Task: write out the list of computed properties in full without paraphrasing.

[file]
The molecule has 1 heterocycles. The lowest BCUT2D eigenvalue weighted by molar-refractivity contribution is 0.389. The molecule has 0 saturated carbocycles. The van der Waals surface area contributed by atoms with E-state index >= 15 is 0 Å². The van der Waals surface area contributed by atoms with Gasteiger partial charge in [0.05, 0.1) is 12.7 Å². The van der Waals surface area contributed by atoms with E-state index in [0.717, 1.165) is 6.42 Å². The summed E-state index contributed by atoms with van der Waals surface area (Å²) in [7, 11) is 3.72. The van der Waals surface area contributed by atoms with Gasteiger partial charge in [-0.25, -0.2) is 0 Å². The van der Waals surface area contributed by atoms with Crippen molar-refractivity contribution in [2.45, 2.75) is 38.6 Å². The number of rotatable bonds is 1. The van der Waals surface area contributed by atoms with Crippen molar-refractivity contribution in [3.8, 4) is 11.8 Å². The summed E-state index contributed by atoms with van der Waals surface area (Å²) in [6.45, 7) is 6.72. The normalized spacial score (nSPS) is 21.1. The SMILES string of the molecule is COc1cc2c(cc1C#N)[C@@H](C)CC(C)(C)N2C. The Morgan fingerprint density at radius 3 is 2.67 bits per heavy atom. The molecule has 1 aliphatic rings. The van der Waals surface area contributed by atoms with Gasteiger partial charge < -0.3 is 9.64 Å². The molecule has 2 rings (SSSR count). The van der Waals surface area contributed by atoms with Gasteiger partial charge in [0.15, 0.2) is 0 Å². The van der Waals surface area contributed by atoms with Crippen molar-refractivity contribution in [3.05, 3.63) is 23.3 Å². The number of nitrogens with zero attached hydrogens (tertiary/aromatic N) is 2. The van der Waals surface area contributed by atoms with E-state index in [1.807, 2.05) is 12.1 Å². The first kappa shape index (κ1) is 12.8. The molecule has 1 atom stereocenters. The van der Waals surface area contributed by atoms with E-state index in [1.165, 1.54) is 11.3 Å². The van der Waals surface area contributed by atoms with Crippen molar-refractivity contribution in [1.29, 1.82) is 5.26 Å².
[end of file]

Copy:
The molecule has 1 heterocycles. The lowest BCUT2D eigenvalue weighted by molar-refractivity contribution is 0.389. The molecule has 0 saturated carbocycles. The van der Waals surface area contributed by atoms with E-state index >= 15 is 0 Å². The van der Waals surface area contributed by atoms with Gasteiger partial charge in [0.05, 0.1) is 12.7 Å². The van der Waals surface area contributed by atoms with E-state index in [0.717, 1.165) is 6.42 Å². The summed E-state index contributed by atoms with van der Waals surface area (Å²) in [7, 11) is 3.72. The van der Waals surface area contributed by atoms with Gasteiger partial charge in [-0.25, -0.2) is 0 Å². The van der Waals surface area contributed by atoms with Crippen molar-refractivity contribution in [2.45, 2.75) is 38.6 Å². The number of rotatable bonds is 1. The van der Waals surface area contributed by atoms with Crippen molar-refractivity contribution in [3.8, 4) is 11.8 Å². The summed E-state index contributed by atoms with van der Waals surface area (Å²) in [6.45, 7) is 6.72. The normalized spacial score (nSPS) is 21.1. The SMILES string of the molecule is COc1cc2c(cc1C#N)[C@@H](C)CC(C)(C)N2C. The Morgan fingerprint density at radius 3 is 2.67 bits per heavy atom. The molecule has 1 aliphatic rings. The van der Waals surface area contributed by atoms with Gasteiger partial charge < -0.3 is 9.64 Å². The molecule has 2 rings (SSSR count). The van der Waals surface area contributed by atoms with Gasteiger partial charge in [0.15, 0.2) is 0 Å². The van der Waals surface area contributed by atoms with Crippen molar-refractivity contribution in [3.05, 3.63) is 23.3 Å². The number of nitrogens with zero attached hydrogens (tertiary/aromatic N) is 2. The van der Waals surface area contributed by atoms with E-state index in [1.807, 2.05) is 12.1 Å². The first kappa shape index (κ1) is 12.8. The molecule has 1 atom stereocenters. The van der Waals surface area contributed by atoms with E-state index in [1.165, 1.54) is 11.3 Å². The van der Waals surface area contributed by atoms with Crippen molar-refractivity contribution in [1.29, 1.82) is 5.26 Å².